This concept came to mind when I saw a recent discussion post in a LinkedIn project management group. The post was titled “How should small companies start implementing project management practices?” Some people were responding “why just look at small companies – why not all organizations?” But I get it. Most larger organizations have PM practices in place – albeit often ineffective ones. Or they are large enough it’s very difficult for one person to jump in and make a difference quickly. You know … bureaucracy.
But with smaller organizations, an experience project manager or consultant could step in and make recommendations and - given the proper amount of authority – start hiring people, creating a practice, and truly implement a practice of managing projects and customers and teams productively. In other words, they could get some action going quickly – they could get the job done without too much red tape slowing everything down.
So, what would it take? For me, it took a start-up CEO with a need to find me out on the Allpm.com website, pay me a high enough hourly rate to make me say, “um, ok … I’m onboard with that” and then give me open access to everyone and everything that was going on with their troubled projects so that I could figure out why their customers were unhappy and what we all needed to do to make them happy. That won’t always be the case in every organization – some will lack the confidence to give such access or take such a bold step. And some won’t even be looking to bring in a hired gun to whip everything in to shape – they’ll be asking people from within to work together to make it happen. In other words, they’ll work with what they have and try to wrap PM practices around that.
However they do it, there are few things that need to happen to make it really work – to make it “make a difference” going forward:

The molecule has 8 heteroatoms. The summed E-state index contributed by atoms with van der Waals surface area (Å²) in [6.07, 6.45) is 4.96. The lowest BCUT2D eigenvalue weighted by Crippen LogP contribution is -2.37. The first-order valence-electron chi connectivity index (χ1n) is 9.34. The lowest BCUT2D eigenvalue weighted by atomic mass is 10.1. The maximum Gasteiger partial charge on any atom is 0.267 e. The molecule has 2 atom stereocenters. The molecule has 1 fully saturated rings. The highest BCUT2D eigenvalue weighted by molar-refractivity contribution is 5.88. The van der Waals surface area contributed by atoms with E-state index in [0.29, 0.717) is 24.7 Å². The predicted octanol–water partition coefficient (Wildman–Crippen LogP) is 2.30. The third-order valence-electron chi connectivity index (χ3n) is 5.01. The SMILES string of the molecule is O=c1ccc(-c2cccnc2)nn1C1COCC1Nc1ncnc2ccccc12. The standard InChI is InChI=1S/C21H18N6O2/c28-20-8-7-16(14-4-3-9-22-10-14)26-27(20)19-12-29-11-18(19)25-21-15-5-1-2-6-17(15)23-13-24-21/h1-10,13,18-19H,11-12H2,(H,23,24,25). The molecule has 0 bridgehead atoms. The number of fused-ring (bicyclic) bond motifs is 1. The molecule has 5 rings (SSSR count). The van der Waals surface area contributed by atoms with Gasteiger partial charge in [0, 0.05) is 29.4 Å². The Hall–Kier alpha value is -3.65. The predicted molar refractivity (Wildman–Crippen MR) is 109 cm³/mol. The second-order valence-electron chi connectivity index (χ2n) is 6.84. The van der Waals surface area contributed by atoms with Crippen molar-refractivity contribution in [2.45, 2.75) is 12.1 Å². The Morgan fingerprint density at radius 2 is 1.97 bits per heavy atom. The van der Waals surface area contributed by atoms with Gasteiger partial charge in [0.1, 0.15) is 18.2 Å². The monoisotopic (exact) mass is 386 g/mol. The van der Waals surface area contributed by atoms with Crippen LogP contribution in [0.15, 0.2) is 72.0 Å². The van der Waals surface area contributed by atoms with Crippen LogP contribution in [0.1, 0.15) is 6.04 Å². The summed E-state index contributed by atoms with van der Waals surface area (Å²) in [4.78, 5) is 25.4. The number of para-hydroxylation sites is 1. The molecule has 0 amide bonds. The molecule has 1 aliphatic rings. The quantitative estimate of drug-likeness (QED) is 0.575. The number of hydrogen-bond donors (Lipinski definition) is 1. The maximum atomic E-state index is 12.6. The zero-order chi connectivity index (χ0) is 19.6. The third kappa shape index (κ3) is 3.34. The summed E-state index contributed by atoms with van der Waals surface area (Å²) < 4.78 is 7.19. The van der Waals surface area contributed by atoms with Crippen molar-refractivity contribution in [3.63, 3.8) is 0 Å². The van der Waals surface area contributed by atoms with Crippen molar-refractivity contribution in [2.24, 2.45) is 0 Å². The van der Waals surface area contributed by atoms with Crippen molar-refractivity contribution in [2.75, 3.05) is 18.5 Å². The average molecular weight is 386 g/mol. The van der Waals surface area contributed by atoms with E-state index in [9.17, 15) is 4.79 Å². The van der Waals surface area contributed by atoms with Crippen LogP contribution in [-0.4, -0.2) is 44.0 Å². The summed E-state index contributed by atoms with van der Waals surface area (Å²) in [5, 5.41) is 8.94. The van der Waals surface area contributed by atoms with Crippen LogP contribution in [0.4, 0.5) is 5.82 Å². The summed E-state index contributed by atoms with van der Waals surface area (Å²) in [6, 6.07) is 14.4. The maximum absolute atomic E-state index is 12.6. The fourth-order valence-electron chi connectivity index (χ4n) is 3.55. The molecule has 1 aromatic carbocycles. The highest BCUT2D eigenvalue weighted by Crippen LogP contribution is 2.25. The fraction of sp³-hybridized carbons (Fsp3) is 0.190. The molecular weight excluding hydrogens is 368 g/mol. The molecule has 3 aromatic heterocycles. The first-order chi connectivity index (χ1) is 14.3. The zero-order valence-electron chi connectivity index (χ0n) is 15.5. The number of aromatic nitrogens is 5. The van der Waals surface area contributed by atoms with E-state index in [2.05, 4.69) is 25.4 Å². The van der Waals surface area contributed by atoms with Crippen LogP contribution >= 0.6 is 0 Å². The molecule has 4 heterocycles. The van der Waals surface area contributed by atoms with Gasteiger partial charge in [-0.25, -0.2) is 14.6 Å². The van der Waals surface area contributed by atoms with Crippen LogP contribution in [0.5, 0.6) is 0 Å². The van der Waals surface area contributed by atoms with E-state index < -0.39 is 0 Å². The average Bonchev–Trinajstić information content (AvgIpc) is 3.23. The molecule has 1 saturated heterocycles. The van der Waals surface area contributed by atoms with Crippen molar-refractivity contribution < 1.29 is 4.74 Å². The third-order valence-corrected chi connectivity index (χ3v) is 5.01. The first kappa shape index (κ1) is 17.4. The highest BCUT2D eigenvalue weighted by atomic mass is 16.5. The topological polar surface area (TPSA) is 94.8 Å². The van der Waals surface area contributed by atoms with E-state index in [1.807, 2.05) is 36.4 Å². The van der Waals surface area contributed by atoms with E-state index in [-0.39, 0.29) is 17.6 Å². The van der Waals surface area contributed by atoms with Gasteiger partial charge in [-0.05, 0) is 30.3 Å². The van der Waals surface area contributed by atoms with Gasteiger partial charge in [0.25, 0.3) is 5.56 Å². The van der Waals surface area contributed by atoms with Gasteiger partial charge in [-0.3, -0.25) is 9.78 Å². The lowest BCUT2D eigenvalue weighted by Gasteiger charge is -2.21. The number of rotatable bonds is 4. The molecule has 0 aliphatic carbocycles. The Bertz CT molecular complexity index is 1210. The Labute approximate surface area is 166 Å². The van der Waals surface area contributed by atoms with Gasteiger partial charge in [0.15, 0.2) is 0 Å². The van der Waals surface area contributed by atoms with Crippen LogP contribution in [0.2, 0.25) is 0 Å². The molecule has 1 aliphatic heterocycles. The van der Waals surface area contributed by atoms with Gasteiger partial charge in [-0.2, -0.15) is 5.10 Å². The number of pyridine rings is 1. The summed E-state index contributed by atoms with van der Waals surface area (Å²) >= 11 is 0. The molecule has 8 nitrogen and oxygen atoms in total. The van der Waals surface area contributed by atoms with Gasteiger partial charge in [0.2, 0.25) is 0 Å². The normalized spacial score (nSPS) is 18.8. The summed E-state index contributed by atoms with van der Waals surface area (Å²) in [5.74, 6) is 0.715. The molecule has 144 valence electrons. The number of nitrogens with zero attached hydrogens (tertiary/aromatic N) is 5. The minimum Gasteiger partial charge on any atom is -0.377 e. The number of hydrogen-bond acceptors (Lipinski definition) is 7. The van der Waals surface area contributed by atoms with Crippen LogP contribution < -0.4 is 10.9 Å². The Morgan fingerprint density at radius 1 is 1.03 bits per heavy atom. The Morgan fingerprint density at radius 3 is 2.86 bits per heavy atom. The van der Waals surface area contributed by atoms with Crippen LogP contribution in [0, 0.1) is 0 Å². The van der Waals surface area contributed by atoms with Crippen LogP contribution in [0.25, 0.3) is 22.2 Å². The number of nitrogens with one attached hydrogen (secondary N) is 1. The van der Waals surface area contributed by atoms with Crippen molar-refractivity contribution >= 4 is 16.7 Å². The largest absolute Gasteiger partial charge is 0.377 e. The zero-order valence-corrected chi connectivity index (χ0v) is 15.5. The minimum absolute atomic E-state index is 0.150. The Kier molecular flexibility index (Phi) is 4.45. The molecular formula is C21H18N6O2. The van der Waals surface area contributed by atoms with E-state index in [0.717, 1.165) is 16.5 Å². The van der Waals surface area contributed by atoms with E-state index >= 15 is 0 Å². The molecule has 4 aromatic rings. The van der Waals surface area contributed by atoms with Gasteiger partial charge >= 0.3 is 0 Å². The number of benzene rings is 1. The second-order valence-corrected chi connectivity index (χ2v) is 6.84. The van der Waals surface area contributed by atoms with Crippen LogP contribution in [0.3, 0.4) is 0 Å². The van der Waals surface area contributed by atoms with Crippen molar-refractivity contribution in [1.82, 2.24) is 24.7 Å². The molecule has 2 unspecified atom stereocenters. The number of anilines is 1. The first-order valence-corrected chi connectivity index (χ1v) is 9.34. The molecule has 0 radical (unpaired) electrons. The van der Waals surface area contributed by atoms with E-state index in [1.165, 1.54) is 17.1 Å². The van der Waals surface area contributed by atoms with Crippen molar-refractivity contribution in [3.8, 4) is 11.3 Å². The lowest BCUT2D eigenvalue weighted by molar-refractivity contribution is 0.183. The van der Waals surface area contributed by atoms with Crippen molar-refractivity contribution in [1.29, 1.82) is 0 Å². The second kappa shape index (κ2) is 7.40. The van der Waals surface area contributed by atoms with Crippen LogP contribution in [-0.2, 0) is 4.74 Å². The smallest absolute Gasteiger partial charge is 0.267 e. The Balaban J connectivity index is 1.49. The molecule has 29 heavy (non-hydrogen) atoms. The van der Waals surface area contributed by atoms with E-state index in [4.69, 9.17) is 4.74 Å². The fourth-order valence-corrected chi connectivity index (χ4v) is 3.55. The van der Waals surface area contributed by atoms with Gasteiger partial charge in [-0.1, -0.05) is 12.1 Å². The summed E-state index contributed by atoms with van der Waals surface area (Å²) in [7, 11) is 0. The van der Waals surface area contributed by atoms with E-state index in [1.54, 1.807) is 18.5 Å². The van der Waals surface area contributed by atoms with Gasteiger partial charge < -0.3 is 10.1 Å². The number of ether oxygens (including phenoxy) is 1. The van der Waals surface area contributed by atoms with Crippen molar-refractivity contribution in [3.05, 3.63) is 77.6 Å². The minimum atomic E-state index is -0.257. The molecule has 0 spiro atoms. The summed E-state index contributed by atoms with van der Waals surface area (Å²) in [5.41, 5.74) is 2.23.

Make sure the CEO is onboard with it
A good project management practice begins and ends with the CEO giving it his blessing … or not. If the top of the organization isn’t onboard – you might as well not proceed because they won’t value it, they won’t explain it’s value to the customers, and it will die a painful death.
But if the CEO IS onboard, anything is possible. It will be the next big thing in the company. The CEO will tout it to their customers – expectations will be high and enthusiasm will be, too. And that will only serve to help the project managers or consultant or whoever is trying to get this off the ground gain confidence and compliance from those in the organization that they need it most from – mainly those who will become part of their project teams.
Come up with an implementation strategy that involves best practices
Next, best practices must be setup, documented, and rolled out to everyone. Templates and documentation must be put in place. Best practices in PM center around creating repeatable processes so that projects can be led successfully over and over again without trying to re-invent the wheel every time. That’s how ongoing success is realized – otherwise success is just luck.
Educate the development staff on the process
In an IT organization, the development staff will often be a significant portion of your project team. That’s where your developer or developers come from. That’s where your technical lead comes from. The individuals who put together the technical documentation on the project likely come from this group as do any performance tuners, system architects, and possibly even your data integration specialists. You must educate them in the PM process and make sure they are onboard. The developers can sometimes be a rebel group used to working in their own space on their own time and with their own direction. PM practices change all that. Get their understanding and buy-in.
Roll it out to the customers